Saturday, 26 May 2012

The window on your world.....

Interfaces can be strange things. They sit between our hands and our products, and we use dozens of them every day without even thinking about it. Drive a car? The interface in the driving seat has, give or take a few details over the years, changed little from what it was at the start of the motor industry. Play an instrument? That interface could be hundreds of years old. Use a computer? The mouse is a relatively recent invention, but still about as common as it gets.

But that's all hardware. And the thing about hardware interfaces is that they're not easy to change, So when you learn to drive, you have to learn the standard control system. You might think that you'd be happier with the gearstick on the other side, but unless you go to a country which drives on the other side of the road that's not going to happen. Those of us who are left-handed have lived with interfaces designed by right-handers all our lives and there's not been much we can do about it. This isn't always a bad thing of course; imagine a world where every car had a unique control system. Part of the learning process is developing the "muscle memory" so you can operate the controls at a level where you don't have to think about it, and this can only easily work with a standard layout.

Once you get into software however, the whole thing changes. You potentially get a blank canvas on which you can design whatever you want, so you have a chance to make a unique interface which is uniquely "you". The big question is: is this a good thing?

Take sound desks; the classic analogue style of desk is common throughout the industry, and is well known to almost every engineer. Here's a typical analogue desk, the Calrec Q series in the Jeremy Kyle studio:

On this desk, the layout is absolutely standard, and fixed. You will always find the same control in the same place, and much like the car, you can't do a lot about it. But take the time, mix a few shows and you'll find that your hand will instinctively find the control that you need. If you were to then go to the other side of the world and walk into a TV studio that used an analogue console, you wouldn't  need long to get up to speed.

Very importantly though, the layout of these desks was designed many years ago, often by the same engineers who would be using them, so the controls are layed out in a sensible, logical way.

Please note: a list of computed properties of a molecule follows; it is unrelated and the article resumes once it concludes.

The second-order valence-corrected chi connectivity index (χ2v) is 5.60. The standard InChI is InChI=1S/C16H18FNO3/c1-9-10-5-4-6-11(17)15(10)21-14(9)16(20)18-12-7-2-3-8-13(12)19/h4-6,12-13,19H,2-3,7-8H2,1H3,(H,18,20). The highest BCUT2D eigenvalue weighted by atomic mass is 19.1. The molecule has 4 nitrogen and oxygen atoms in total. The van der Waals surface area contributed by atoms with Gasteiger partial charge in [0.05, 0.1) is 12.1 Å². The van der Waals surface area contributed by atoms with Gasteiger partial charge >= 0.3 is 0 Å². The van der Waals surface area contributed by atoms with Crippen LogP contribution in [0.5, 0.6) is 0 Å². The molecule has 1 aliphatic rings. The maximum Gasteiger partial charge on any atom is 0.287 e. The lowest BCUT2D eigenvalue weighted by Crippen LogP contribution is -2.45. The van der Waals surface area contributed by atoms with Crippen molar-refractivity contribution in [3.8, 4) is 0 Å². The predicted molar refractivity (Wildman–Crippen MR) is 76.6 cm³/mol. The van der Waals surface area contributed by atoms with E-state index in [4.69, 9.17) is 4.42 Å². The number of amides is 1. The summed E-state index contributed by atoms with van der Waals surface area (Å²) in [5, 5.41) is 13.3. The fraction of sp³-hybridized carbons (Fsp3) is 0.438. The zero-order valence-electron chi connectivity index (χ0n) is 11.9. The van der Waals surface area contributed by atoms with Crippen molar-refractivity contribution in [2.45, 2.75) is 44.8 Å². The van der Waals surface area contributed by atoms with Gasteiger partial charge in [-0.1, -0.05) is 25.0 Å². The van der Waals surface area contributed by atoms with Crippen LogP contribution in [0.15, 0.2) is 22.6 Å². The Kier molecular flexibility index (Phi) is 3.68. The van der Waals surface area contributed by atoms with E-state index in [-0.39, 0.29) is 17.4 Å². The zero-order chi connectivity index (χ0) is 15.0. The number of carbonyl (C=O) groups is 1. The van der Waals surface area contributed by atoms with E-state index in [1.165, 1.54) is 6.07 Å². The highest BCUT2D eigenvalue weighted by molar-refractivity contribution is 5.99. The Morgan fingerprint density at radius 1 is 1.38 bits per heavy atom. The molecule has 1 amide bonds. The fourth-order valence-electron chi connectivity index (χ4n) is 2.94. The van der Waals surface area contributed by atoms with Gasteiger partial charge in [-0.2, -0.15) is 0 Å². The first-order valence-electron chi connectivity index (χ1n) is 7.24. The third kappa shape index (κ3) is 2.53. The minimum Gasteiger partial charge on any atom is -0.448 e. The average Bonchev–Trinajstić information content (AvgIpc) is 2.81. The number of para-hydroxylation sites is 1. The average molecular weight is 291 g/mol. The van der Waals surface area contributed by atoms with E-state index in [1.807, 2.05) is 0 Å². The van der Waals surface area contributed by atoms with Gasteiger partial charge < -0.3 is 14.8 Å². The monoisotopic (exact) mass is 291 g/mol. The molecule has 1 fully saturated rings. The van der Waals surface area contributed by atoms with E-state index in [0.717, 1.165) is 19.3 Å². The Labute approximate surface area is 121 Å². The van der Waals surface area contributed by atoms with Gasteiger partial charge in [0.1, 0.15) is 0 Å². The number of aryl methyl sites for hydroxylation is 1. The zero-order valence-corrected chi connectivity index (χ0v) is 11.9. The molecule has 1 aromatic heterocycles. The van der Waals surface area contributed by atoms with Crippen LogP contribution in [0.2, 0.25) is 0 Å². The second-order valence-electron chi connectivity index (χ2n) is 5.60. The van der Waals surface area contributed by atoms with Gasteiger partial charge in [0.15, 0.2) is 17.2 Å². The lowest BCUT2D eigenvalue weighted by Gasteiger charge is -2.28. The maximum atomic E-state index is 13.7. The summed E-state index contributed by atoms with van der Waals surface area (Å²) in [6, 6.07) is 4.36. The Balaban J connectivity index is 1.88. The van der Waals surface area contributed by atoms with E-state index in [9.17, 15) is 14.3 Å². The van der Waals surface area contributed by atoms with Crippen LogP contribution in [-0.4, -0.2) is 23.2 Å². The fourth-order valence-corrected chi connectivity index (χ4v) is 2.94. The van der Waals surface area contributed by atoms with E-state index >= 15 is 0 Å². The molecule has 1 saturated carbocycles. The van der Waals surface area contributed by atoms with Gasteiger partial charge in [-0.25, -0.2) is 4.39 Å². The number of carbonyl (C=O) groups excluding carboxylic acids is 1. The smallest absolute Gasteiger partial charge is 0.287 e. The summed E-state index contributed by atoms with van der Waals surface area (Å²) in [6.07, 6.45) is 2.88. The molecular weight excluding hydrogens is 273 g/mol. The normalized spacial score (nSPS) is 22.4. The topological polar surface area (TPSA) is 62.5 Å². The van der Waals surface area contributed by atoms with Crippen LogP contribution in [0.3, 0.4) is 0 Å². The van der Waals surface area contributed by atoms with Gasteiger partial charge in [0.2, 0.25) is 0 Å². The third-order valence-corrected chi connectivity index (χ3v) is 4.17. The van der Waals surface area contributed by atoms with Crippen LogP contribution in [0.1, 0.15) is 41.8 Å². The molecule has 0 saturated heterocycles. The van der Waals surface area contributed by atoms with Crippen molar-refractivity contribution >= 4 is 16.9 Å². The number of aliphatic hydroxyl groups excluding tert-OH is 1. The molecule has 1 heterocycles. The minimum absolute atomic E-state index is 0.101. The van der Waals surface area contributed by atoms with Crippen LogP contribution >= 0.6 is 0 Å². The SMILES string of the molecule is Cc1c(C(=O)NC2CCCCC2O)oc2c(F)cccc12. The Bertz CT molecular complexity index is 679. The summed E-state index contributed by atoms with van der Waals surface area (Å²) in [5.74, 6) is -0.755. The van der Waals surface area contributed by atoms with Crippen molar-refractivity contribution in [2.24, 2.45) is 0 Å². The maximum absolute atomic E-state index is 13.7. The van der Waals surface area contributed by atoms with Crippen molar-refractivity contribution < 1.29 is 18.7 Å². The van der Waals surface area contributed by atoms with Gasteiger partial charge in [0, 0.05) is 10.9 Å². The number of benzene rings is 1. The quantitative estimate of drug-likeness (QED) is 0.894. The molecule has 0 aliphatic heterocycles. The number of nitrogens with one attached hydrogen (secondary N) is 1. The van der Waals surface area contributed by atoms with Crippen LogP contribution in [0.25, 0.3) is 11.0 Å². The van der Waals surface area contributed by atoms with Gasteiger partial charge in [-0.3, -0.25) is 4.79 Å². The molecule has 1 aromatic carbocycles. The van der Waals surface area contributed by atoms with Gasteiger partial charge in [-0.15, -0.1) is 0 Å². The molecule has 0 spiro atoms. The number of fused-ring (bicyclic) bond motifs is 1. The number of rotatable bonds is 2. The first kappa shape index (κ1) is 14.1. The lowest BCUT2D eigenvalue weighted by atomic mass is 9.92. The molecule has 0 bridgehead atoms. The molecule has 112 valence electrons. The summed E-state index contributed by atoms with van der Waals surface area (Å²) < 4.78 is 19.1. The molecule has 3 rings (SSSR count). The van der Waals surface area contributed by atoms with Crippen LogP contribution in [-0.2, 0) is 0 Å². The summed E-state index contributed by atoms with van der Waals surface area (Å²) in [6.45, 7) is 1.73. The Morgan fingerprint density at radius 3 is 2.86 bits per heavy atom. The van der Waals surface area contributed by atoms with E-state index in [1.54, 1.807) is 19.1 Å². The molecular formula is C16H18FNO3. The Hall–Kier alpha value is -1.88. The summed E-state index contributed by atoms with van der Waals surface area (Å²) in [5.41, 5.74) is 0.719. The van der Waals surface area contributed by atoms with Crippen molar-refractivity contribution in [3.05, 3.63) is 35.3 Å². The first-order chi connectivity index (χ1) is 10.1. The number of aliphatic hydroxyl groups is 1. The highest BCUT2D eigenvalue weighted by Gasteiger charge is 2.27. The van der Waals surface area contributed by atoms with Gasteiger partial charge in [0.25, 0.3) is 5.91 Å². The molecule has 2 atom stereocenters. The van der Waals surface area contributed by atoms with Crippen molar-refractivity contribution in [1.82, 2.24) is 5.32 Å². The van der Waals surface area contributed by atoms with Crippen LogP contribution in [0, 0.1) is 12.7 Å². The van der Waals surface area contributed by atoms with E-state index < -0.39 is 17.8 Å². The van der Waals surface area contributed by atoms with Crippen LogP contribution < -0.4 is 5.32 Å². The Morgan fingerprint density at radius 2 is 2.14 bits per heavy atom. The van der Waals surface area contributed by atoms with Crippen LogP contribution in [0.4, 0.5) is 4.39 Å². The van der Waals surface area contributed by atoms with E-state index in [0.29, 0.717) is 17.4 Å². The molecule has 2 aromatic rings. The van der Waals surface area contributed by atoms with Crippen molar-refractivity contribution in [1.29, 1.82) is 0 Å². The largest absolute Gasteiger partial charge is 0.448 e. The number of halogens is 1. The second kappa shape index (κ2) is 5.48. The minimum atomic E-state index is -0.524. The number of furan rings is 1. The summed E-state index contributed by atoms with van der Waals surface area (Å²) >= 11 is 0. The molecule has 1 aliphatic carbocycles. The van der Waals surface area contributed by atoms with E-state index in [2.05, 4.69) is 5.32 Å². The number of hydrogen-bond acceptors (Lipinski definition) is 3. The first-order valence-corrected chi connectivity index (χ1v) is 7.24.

If we now leap forward to Calrec's latest desk, you'll see a very important difference. This is one of the Calrec Apollo consoles at MediaCityUK in Salford. The first thing you'll see is that the hardware platform is merely a "display", much like a big computer screen with some controls added, and the "controls" are layed on using software. What you CAN'T see from the picture is the unique thing this desk offers: The ability to display any group of controls in any location. With this desk you can move controls around however you like, much like arranging windows on your desktop, so your interface is whatever you want it to be.

But here's the problem with a totally "soft" interface. If you have the freedom to lay out your controls any way you want, then you'll never develop the muscle memory I mentioned earlier. Without this, you can't just instinctively reach for a control and find it under your fingertips, because that control won't always be there. Unless you discipline yourself to use a fairly constant control layout, you'll always have to think before you reach that hand out. And when you walk into another studio where someone else has set the surface up for what THEY want, you'll be as lost as I was when I first saw the Apollo.

Take away the hardware and go to software only, and you can have a similar problem. Most us are used to software having a "File" menu on the left with a "Save as" option somewhere in the list. This goes back a long way and may not really be the most efficient layout, but look what happens when someone like Microsoft releases Office 2007 which completely changes the location of every single menu option. Is this therefore a good thing or not?

Actually, this problem is probably more common in software than you might think. Take two audio workstations: Pro Tools and Reaper. Pro Tools, give or take a toolbar layout, will be the same wherever you encounter it, and this is what the manufacturer wants. Walk into any recording studio which uses it, and you'll find it looking and behaving exactly the same as any other studio, from the window layout down to the keyboard shortcuts. (Which are, of course, non-customisable. Whether you like them or not....)

Fire up any two installations of Reaper however, and you'll be lucky to find them the same. The whole ethos of Reaper is that you can customise it to the Nth degree, and make it work and look EXACTLY how you want it to, even down to skins which will give you a wooden mixer. But get too used to yours, and you may never be able to work another....

Which is the correct approach? Of course, there isn't really a right or wrong answer; like anything else it's up to you the user to decide. Do you want a standard, or do you want freedom? Do you really want to accept someone else's way of doing things? That's one thing we DON'T do in my department.

And why should we? That wooden mixer is just far too cool.

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